Developing Mediation Services in a Post-Violent Environment
KOSOVO, 2006 - The violent riots that broke out across Kosovo in March 2004 served as a vivid reminder of the ethnic tensions that still plague Kosovo years after war. In particular the riots showed how important it is to institutionalize peaceful methods of resolving local disputes before they spiral into province-wide violence. Partners-Kosova’s Mediation Program has supported the development of an effective justice system, a key goal set forth in the United Nations’ Standards for Kosovo. At the local level, Partners-Kosova’s mediation services have helped resolve hundreds of disputes related to family, property, business, and interethnic problems, positively affecting over 11,000 people. At the national level, The Center works to integrate mediation into Kosovo’s court system. Many judges and prosecutors claim the Center’s involvement in the legal system has reduced the average length of cases and prosecutors’ workloads. This is a significant contribution in the context of a court system in which cases are backlogged for as long as 10 years.
For centuries, Kosovars and Albanians have engaged in their own form of third party dispute resolution, which involved community elders and more recently, local Reconciliation Councils. In the traditional process, which resembles arbitration, community elders (pleqt) or members of the Reconciliation Councils visit each family several times to hear their stories before handing down a decision based on traditional law (Kanuni i Lekë Dukagjinit). Partners-Kosova’s unique mediation model combines this tradition with modern mediation practices. Their innovative hybrid process helps the parties to understand their shared interests and create a mutually acceptable solution, rather than imposing traditional community rules and expectations. Agreement and long-term compliance rates using this model are much higher than with traditional mediation or court decisions.
One case in particular highlights the success of Partners-Kosova’s mediation model in dealing with “blood feuds,” or revenge killings that have been a traditional part of Kosovar society and culture for centuries. Blood feuds usually consist of threats and possibly even violent attacks on a family member in retaliation for a murder or other wrong-doing. Male members of a targeted household are often forced to remain at home out of fear, which hinders everyday life and can lead to economic hardship for the family.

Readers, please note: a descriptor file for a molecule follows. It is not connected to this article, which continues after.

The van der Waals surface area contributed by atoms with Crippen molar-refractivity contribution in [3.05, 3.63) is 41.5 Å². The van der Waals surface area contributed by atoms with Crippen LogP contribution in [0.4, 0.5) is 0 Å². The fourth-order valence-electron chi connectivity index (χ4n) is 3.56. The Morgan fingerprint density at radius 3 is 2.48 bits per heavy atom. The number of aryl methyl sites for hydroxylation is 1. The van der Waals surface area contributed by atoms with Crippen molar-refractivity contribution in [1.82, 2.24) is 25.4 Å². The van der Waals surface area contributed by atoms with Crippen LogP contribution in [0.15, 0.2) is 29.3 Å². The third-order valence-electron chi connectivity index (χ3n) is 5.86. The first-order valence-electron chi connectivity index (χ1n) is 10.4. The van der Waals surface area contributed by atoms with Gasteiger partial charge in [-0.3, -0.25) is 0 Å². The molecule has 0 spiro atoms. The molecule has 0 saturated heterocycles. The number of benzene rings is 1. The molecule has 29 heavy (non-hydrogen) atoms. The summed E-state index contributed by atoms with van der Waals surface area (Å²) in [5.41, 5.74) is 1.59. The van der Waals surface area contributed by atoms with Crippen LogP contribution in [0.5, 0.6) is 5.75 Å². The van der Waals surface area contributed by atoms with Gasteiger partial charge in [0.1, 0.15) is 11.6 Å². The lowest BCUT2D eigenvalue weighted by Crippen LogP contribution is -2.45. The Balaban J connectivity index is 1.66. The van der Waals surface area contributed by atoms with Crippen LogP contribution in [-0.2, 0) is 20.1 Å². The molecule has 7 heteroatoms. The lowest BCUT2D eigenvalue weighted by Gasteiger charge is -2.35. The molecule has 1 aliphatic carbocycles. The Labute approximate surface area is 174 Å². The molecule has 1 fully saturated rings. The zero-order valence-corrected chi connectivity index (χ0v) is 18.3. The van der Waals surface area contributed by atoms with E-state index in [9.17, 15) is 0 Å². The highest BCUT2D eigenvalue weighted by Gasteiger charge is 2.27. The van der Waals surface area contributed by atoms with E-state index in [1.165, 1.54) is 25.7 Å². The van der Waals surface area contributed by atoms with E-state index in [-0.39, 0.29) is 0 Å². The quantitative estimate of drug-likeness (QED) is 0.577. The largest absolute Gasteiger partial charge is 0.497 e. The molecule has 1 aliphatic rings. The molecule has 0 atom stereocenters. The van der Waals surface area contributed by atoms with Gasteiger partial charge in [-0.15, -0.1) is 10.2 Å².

In this case, cousins G.K. and H.K. from the Drenas region in central Kosovo got into a minor feud with one another over a morality issue in their family. The quarrel escalated, and G.K. shot H.K., killing him. The case went to local court, where G.K. was found guilty of murder and sentenced to ten years in prison. However, despite the verdict, H.K.’s family still found it necessary to avenge his death. Threats of violence from H.K.’s family severely hindered G.K.’s family’s ability to work, socialize, and function normally in the village where they resided, affecting over 40 members of both families. The large number of people victimized by the conflict naturally attracted the attention of the local police, who attempted, albeit unsuccessfully, to resolve the family feud. Mediation attempts were also made by the Reconciliation Council of Drenas, but H.K.’s family refused to reconcile. Enver Topilla, a respected member of the Reconciliation Council, realized that to successfully resolve the case the parties would have to receive additional assistance. He had recently attended a mediation training provided by Partners-Kosova, so he referred the case to the Director of the Center, Shukrie Gashi. Working together, Mr. Topilla and Ms. Gashi led several mediation sessions with the parties involved. The mediation resulted in H.K.’s family agreeing not to pursue revenge, and the two families reconciling without the need for compensation for the death. One of the victim’s uncles summed up his relief and the success of Partners-Kosova by declaring that “animosity [has been] replaced with brotherhood.”
This case highlights the ways in which the Center’s mediation services have had a positive impact on the disputing parties, and on the development of Kosovo’s overall capacity for dealing with conflict. First, the victims of this particular dispute were once again able to lead normal lives without fear of retaliation. After the dispute was settled the two families appeared on local television to demonstrate that blood feuds can be resolved peacefully. Second, the Center’s efforts to promote mediation contribute to the development of a more effective and modern justice system. In Kosovo, as in the rest of Europe, law enforcement and courts can only resolve a small fraction of the disputes that crop up between families, neighbors, business associates and others. Mediation is an essential component of a comprehensive rule-of-law system, a fact recognized by the international community as they seek to rebuild the country in line with European and global standards. Partners-Kosova is building a modern mediation service on the foundation of traditional cultural practices, thus ensuring that disputants understand and respect the process, and helping to advance Kosovo’s democratic development.